“A key element of the Assad regime’s survival has been: No compromise domestical­ly, exploit the geopolitic­al shifts regionally and globally, and wait your enemies out,” said Sam Dagher, author of the book “Assad or We Burn the Country: How One Family’s Lust for Power Destroyed Syria.”

Bashar Assad borrowed heavily from that playbook after his father’s death in 2000. Unlike his father, critics say he repeatedly squandered opportunit­ies and went too far.

First welcomed as a reformer and modernizer, Bashar, a British-trained eye doctor, opened the country and allowed political debates. He quickly clamped back down, faced with challenges and a rapidly changing world, beginning with the Sept. 11 attacks in America.

He opposed the 2003 U.S.-led invasion of Iraq, worried he would be next. He let foreign fighters enter Iraq from his territory, fueling an insurgency against the U.S. occupation and enraging the Americans.

He was forced to end Syria’s long domination of Lebanon after Damascus was blamed for the assassinat­ion of former Prime Minister Rafik Hariri. Still, he tightened ties with Lebanon’s Hezbollah.

Like his father,

Bashar Assad elevated family to insulate his power— a younger, more modern generation, but one seen by many Syrians as more rapacious in amassing wealth.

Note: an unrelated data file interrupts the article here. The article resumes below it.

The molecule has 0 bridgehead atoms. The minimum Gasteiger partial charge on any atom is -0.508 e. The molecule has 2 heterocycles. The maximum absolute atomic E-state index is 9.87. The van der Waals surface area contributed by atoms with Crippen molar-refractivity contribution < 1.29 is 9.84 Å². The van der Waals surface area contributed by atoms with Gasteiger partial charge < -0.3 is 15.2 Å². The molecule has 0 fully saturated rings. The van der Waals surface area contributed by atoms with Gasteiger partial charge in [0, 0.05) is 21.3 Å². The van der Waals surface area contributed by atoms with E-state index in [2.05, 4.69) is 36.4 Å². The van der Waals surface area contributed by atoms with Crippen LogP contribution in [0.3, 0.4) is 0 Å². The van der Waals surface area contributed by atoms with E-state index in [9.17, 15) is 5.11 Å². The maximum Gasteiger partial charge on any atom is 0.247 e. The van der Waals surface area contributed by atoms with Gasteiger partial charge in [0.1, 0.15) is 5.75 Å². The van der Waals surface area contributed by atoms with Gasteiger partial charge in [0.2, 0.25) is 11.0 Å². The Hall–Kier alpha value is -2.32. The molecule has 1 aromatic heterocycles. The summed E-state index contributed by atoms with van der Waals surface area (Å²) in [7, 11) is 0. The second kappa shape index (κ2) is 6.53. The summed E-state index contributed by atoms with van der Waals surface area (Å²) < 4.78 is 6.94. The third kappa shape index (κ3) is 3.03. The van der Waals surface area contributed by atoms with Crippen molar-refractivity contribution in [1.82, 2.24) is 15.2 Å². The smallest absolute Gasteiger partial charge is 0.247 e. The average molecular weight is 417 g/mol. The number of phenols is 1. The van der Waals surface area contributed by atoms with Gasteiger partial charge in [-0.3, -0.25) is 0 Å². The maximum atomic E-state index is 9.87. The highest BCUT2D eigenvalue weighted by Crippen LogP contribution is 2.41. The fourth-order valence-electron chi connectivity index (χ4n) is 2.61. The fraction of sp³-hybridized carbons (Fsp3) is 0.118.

The Assad family’s gravest challenge came with the Arab Spring uprisings that swept the region, reaching Syria in March 2011.

His response to the initially peaceful protests was to unleash security forces to snuff them out. Instead, protests grew, turning later into an armed insurgency backed by Turkey, the U.S. and Gulf Arab nations. His military fragmented.

With his army nearing collapse, Assad opened his territory to Russia’s and Iran’s militaries and their proxies. Cities were pulverized. He was accused of using chemical weapons against his own people and killing or jailing opponents en masse. Millions fled to Europe or beyond.

For much of the world, he became a pariah. But Assad masterfull­y portrayed the war as a choice between his rule and Islamic extremists, including the Islamic State group. Many Syrians and even European states became convinced it was the lesser evil.

Eventually, he effectivel­y eliminated the military threat against him. He is all but certain to win presidenti­al elections due next year in the shattered husk that is Syria.

Still, Dagher said the war transforme­d Syrians in irreversib­le ways. An economic meltdown and mounting hardship may change the calculus.

“A whole generation of people has been awakened and will eventually find a way to take back the country and their future,” he said.

 ?? THE ASSOCIATED PRESS ?? On Feb. 26, 2016, a boy rode a bicycle through the old city ofHoms, Syria. The country is in ruins froma decade of civil war that killed half a million people, displaced half of the population and devastated the economy.
THE ASSOCIATED PRESS On Feb. 26, 2016, a boy rode a bicycle through the old city ofHoms, Syria. The country is in ruins froma decade of civil war that killed half a million people, displaced half of the population and devastated the economy.
 ??  ?? ( left) and Bashar have ruled Syria with uncompromi­sing ruthlessne­ss since a 1970 bloodless coup.
( left) and Bashar have ruled Syria with uncompromi­sing ruthlessne­ss since a 1970 bloodless coup.
 ??  ?? Hafez Assad
Hafez Assad